The birthplace of Skype is in the midst of addressing the unique legal ramifications of automated citizenry.
The Republic of Estonia houses NATO’s cyber-defense headquarters and is the birthplace of popular VOIP software Skype. It is a country at the forefront of our current technological age, and purportedly the first that would continue to function even without any physical territory. The Baltic nation already runs on a paperless government, and features online voting for all of its 1.3 million citizens. Now it is exploring another topic, potential legal status for robot citizens.
It is, perhaps, appropriate that they are among the first to address the increasingly complex subject of robot rights and responsibilities. After the Estonian parliament introduced driverless delivery services to their streets — alongside mandatory liability insurance — the diminutive nation is moving on to a greater concern.
Estonia’s Economy Ministry is seeking a special “robot-agent” legal status for automatons, falling somewhere in the gray area between human and possession. Government IT strategist Siim Sikkut sees the merit of granting robots the same legal weight as humans, but is aware of the long road ahead. Still, he is eager to move forward, hoping to “seize this opportunity as a government” to become “one of the trail blazers.”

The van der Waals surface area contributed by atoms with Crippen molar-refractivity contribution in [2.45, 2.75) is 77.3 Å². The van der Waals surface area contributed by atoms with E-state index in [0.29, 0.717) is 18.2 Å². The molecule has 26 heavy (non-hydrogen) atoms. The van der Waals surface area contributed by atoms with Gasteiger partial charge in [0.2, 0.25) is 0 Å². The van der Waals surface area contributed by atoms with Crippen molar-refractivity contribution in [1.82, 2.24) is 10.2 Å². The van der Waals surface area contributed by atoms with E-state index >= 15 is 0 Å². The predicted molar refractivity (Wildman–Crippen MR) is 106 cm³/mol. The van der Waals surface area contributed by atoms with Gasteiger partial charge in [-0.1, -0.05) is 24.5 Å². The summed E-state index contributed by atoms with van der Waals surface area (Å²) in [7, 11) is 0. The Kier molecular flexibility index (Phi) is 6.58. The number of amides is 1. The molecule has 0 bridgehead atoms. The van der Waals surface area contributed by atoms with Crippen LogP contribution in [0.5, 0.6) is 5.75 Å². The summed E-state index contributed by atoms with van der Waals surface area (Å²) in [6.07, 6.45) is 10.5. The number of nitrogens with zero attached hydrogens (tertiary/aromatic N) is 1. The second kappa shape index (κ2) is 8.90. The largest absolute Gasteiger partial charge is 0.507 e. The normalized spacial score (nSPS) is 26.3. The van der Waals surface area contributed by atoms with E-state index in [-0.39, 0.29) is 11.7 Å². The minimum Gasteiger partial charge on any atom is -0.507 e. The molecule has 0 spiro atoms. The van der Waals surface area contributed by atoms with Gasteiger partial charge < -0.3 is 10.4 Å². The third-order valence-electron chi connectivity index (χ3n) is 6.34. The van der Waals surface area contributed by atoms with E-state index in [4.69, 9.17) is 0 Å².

That does not, however, mean that it will be an easy task. The world at large is growing increasingly wary of the robot revolution. According to a recent study, more than 70 percent of surveyed Americans fear this rise in automation. In response, Sikkut observed:
We need to get plenty of myths and stereotypes out of the way early on, like that robots are taking over everything or that we’re going too far with computerization. Of course, these questions need to be addressed with all new technologies.
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